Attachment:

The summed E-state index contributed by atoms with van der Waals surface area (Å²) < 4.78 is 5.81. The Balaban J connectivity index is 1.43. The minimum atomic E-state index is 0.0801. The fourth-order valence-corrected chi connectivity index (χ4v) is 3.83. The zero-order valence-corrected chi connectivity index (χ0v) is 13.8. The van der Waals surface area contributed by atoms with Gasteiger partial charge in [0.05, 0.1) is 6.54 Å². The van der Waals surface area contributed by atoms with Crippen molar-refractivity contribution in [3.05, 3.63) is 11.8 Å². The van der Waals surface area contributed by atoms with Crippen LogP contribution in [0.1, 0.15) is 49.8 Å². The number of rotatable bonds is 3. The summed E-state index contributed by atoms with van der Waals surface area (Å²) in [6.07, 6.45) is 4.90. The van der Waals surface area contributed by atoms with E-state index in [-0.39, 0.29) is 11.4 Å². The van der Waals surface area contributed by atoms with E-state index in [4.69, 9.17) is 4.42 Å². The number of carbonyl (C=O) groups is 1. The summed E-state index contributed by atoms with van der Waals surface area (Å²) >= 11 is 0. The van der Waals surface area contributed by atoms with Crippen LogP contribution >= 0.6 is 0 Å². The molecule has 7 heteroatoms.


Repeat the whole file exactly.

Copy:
The summed E-state index contributed by atoms with van der Waals surface area (Å²) < 4.78 is 5.81. The Balaban J connectivity index is 1.43. The minimum atomic E-state index is 0.0801. The fourth-order valence-corrected chi connectivity index (χ4v) is 3.83. The zero-order valence-corrected chi connectivity index (χ0v) is 13.8. The van der Waals surface area contributed by atoms with Gasteiger partial charge in [0.05, 0.1) is 6.54 Å². The van der Waals surface area contributed by atoms with Crippen molar-refractivity contribution in [3.05, 3.63) is 11.8 Å². The van der Waals surface area contributed by atoms with Crippen LogP contribution in [0.1, 0.15) is 49.8 Å². The number of rotatable bonds is 3. The summed E-state index contributed by atoms with van der Waals surface area (Å²) in [6.07, 6.45) is 4.90. The van der Waals surface area contributed by atoms with E-state index in [-0.39, 0.29) is 11.4 Å². The van der Waals surface area contributed by atoms with E-state index in [4.69, 9.17) is 4.42 Å². The number of carbonyl (C=O) groups is 1. The summed E-state index contributed by atoms with van der Waals surface area (Å²) >= 11 is 0. The van der Waals surface area contributed by atoms with Crippen LogP contribution >= 0.6 is 0 Å². The molecule has 7 heteroatoms.